I want to be a nurse.

I have no idea what I’m doing here, but I want the chance to save my family’s life.

I want a chance to get my hands dirty.

I also want to do something that I think will really help our community, something I feel will make a difference in the world.

I know this may sound like a little bit of a crazy idea, but for the first time in my life, I’m thinking about doing something that can save my life.

I want to save a child’s life by treating them in the safest and most humane way possible.

The most important thing is that we get to know each other better.

That’s why I’m a nurse and not a physician.

If my daughter was born with leukemia, I would tell her to go to the hospital right away.

It’s the safest place to get her treated, and it’s the only place she will have access to.

But when my daughter has a malignant brain tumor, I will tell her I can’t come with her because it could hurt her.

I won’t let her be alone.

The most important things are: You want to protect the child.

You want the child to know they are loved.

You don’t want to let the child feel that their father is not there.

You have to be there for them.

I would not go with my daughter to the hospitals because she’s my child, but that’s not what this is about.

You have to show up, make your presence known, and you can’t be afraid of the situation.

It will happen to anyone.

I’m not going to lie to you.

My daughter was not in her best health when I found her.

She was a very active toddler.

She had a lot of energy and a lot on her mind.

She didn’t have a lot to say.

The last thing I needed was to get in a situation where she could get hurt.

When I came in to the emergency room, I was scared.

I didn’t want my daughter in a room with other people.

I was very afraid.

I wanted to be able to protect her from harm.

There’s a lot we don’t know about our patients.

There are some things we don.

We know that the virus is a very dangerous thing, and we know that our bodies are very protective of us.

There is a lot more we don, we donít know.

I doníve been around patients in their 20s who are dying in the ICU and itís heartbreaking to see them cry.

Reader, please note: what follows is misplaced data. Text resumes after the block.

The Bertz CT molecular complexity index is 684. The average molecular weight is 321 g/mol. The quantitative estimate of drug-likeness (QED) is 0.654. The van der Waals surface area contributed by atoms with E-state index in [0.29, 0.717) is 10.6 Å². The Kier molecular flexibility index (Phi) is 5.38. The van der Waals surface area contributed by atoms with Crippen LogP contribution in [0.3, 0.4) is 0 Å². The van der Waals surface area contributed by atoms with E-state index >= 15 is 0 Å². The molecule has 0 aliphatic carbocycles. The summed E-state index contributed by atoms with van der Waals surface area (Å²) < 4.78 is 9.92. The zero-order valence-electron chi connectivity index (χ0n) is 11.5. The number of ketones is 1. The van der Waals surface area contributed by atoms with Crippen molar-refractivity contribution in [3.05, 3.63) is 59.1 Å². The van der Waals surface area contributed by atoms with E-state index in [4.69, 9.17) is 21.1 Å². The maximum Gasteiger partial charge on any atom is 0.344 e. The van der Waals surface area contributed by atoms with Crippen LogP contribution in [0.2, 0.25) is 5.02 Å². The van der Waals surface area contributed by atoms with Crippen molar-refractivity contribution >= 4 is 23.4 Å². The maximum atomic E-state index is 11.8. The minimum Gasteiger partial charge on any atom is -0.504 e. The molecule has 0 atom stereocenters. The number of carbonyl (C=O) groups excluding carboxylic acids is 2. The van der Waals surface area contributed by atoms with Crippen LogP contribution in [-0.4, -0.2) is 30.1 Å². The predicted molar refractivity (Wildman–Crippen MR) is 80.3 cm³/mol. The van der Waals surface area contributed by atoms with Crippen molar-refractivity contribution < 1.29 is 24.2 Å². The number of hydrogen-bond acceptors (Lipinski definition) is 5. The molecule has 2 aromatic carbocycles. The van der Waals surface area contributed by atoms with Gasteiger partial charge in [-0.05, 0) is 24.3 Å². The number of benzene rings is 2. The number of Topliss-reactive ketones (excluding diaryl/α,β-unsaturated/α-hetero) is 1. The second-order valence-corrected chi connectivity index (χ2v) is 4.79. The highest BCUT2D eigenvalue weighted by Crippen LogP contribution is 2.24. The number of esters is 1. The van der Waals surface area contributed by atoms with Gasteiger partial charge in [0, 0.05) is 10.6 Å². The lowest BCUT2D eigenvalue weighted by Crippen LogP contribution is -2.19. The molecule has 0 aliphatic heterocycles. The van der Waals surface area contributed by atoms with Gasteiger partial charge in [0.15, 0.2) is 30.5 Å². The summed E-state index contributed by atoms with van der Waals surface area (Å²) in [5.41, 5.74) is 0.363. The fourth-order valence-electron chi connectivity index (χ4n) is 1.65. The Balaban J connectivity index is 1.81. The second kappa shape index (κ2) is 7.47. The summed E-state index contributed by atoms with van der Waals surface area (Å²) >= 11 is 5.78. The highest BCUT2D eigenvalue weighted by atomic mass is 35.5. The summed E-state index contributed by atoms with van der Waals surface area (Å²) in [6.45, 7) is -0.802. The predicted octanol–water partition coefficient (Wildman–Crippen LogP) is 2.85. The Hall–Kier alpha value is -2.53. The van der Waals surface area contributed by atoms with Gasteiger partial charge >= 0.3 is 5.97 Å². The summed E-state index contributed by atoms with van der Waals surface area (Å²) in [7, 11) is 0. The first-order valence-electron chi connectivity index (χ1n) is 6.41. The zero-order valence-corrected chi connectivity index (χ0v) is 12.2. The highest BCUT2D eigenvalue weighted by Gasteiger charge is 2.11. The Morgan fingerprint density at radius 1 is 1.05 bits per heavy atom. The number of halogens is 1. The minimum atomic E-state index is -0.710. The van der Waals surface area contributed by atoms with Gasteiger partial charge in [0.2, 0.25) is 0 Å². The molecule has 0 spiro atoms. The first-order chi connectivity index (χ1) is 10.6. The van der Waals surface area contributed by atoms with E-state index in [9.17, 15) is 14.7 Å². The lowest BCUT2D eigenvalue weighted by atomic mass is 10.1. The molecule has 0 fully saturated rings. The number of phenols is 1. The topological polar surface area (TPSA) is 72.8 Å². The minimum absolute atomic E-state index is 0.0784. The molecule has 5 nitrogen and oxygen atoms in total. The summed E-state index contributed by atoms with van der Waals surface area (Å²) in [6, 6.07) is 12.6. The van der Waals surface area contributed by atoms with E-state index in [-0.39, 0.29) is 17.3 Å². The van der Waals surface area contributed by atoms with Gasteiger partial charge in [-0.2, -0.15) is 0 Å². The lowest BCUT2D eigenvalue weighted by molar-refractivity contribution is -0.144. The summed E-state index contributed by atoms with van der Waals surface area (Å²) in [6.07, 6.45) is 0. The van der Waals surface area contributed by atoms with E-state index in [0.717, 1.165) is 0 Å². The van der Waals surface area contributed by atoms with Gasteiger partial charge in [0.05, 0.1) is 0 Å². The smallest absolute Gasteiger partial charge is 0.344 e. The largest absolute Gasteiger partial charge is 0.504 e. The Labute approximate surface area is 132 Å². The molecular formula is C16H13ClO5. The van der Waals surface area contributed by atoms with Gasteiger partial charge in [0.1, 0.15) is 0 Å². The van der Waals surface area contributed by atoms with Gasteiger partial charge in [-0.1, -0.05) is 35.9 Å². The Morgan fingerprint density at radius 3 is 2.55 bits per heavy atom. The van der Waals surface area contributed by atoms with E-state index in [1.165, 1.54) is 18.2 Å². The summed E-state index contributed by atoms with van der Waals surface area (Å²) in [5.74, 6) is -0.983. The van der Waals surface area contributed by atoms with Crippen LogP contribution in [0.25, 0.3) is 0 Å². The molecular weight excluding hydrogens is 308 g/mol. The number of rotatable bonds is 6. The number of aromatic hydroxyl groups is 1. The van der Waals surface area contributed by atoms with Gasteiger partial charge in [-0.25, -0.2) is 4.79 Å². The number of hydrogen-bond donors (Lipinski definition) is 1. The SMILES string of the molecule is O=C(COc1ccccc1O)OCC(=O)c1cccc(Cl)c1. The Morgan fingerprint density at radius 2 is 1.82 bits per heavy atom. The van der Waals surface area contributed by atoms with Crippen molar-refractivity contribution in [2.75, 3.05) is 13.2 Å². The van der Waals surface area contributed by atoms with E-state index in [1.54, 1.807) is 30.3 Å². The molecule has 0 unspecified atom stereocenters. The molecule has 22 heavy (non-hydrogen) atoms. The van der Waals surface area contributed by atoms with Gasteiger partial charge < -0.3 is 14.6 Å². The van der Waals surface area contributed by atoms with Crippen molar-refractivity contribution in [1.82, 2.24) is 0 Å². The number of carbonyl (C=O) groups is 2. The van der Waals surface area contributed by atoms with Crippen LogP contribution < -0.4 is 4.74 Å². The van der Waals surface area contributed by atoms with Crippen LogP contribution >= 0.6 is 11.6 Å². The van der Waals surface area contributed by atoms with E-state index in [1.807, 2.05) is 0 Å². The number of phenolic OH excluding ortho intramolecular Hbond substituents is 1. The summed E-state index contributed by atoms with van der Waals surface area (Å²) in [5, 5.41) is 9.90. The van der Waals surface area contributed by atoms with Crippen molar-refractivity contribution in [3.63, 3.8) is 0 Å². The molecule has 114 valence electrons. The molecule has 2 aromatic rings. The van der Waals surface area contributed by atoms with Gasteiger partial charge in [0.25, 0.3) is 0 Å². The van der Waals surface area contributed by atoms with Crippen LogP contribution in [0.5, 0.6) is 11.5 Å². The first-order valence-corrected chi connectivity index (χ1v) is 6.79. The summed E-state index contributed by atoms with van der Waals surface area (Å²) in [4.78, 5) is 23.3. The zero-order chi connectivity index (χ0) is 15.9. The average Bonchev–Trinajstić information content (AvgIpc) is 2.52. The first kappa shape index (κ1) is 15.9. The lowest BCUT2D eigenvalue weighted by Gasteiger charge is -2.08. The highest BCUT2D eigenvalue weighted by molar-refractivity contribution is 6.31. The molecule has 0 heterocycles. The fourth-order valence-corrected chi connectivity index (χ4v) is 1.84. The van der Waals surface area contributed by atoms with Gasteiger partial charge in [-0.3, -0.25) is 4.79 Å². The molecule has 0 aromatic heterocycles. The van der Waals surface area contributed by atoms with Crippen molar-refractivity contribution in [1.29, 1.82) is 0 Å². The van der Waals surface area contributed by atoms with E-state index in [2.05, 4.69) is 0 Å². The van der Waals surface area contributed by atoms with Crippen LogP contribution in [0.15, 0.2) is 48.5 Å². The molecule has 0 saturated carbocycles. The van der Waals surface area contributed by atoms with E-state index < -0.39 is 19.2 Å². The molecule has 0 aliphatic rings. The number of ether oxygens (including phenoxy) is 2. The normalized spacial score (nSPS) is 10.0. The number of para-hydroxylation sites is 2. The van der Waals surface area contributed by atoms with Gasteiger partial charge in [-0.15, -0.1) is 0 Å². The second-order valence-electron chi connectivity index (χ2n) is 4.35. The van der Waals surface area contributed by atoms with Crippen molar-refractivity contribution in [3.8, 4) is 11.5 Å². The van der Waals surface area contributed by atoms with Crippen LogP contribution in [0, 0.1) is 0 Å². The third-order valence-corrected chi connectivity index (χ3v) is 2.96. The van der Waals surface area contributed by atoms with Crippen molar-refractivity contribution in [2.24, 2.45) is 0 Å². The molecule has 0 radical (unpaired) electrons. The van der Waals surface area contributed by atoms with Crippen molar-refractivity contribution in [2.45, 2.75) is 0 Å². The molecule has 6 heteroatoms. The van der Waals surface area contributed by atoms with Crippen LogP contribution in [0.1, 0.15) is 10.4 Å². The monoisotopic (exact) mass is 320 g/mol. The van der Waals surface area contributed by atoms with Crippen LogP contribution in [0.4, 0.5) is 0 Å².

I remember that day in the ER.

I felt very bad.

I went to see her and I cried.

I told her she had been doing great.

I said, We have to get back to you in a few hours.

I think she was thinking about it.

I could see it in her face, but she wasnít in the mood to listen to me.

She wasníve left her medication and she wasn’t feeling well.

I had to put her in the bed and tell her she needed to be on her medication.

She was in a coma.

It took the whole hospital time to wake her up.

She never woke up.

I brought her to the bedside and told her, Donít worry about it, she will be OK.

When my daughter came into the ICu, I saw her for the last time.

She came to me and said, I know what I did, and I know that I am strong.

I knew she loved me.

I just told her I love you too.

I hugged her and told the story.

I feel like I got a little carried away with the way I told it, but it was a lot.

I never thought she would die.

I love her.

As I was driving her to her home, I couldnít help but notice that her eyes were bright red.

It was an awful sight.

When she came out of the ICUs, she was bleeding profusely.

The hospital didnít realize she had leukemia until she came back.

I took her to a hospital where they treated her.

The doctors said she had no chance of recovery.

They said she wouldnít make it, that she had a tumor and that she would have to go in and die.

They told me to put it off until I could get to a doctor to get the tumor removed.

When they said they were going to have to do that, I had a heart attack.

When we got to the doctor, they said, Don’t worry, she wonít have to die.

She is going to get a stem cell transplant.

It has been a miracle.

We had to be very careful to do everything we could to keep the disease from spreading.

I got on the phone with the doctors at the hospital, and they said that they could use a stem cells bank to get some of her stem cells

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